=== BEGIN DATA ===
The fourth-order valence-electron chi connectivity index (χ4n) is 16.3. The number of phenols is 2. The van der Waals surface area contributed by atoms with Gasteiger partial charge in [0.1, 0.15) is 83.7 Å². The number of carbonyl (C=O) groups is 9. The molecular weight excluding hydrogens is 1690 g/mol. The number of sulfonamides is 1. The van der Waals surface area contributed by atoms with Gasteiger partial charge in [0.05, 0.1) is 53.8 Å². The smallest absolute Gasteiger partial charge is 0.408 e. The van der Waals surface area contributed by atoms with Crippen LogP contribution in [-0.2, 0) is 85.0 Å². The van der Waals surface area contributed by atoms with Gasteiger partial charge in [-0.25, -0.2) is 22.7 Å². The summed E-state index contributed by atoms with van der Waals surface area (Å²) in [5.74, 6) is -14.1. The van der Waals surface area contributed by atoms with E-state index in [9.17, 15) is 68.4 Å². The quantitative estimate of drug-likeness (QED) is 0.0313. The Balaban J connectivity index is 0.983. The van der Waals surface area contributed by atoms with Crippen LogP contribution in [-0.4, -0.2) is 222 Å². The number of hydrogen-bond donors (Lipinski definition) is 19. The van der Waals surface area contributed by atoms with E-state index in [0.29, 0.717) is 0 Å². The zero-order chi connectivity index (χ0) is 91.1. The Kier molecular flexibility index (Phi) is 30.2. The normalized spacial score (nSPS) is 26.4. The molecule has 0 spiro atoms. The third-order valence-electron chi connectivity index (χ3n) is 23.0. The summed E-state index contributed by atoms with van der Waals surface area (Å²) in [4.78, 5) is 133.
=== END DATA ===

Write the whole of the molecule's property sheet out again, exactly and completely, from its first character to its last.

The fourth-order valence-electron chi connectivity index (χ4n) is 16.3. The number of phenols is 2. The van der Waals surface area contributed by atoms with Gasteiger partial charge in [0.1, 0.15) is 83.7 Å². The number of carbonyl (C=O) groups is 9. The molecular weight excluding hydrogens is 1690 g/mol. The number of sulfonamides is 1. The van der Waals surface area contributed by atoms with Gasteiger partial charge in [0.05, 0.1) is 53.8 Å². The smallest absolute Gasteiger partial charge is 0.408 e. The van der Waals surface area contributed by atoms with Crippen LogP contribution in [-0.2, 0) is 85.0 Å². The van der Waals surface area contributed by atoms with Gasteiger partial charge in [-0.25, -0.2) is 22.7 Å². The summed E-state index contributed by atoms with van der Waals surface area (Å²) in [5.74, 6) is -14.1. The van der Waals surface area contributed by atoms with E-state index in [9.17, 15) is 68.4 Å². The quantitative estimate of drug-likeness (QED) is 0.0313. The Balaban J connectivity index is 0.983. The van der Waals surface area contributed by atoms with Crippen LogP contribution in [-0.4, -0.2) is 222 Å². The number of hydrogen-bond donors (Lipinski definition) is 19. The van der Waals surface area contributed by atoms with E-state index in [0.29, 0.717) is 0 Å². The zero-order chi connectivity index (χ0) is 91.1. The Kier molecular flexibility index (Phi) is 30.2. The normalized spacial score (nSPS) is 26.4. The molecule has 0 spiro atoms. The third-order valence-electron chi connectivity index (χ3n) is 23.0. The summed E-state index contributed by atoms with van der Waals surface area (Å²) in [4.78, 5) is 133.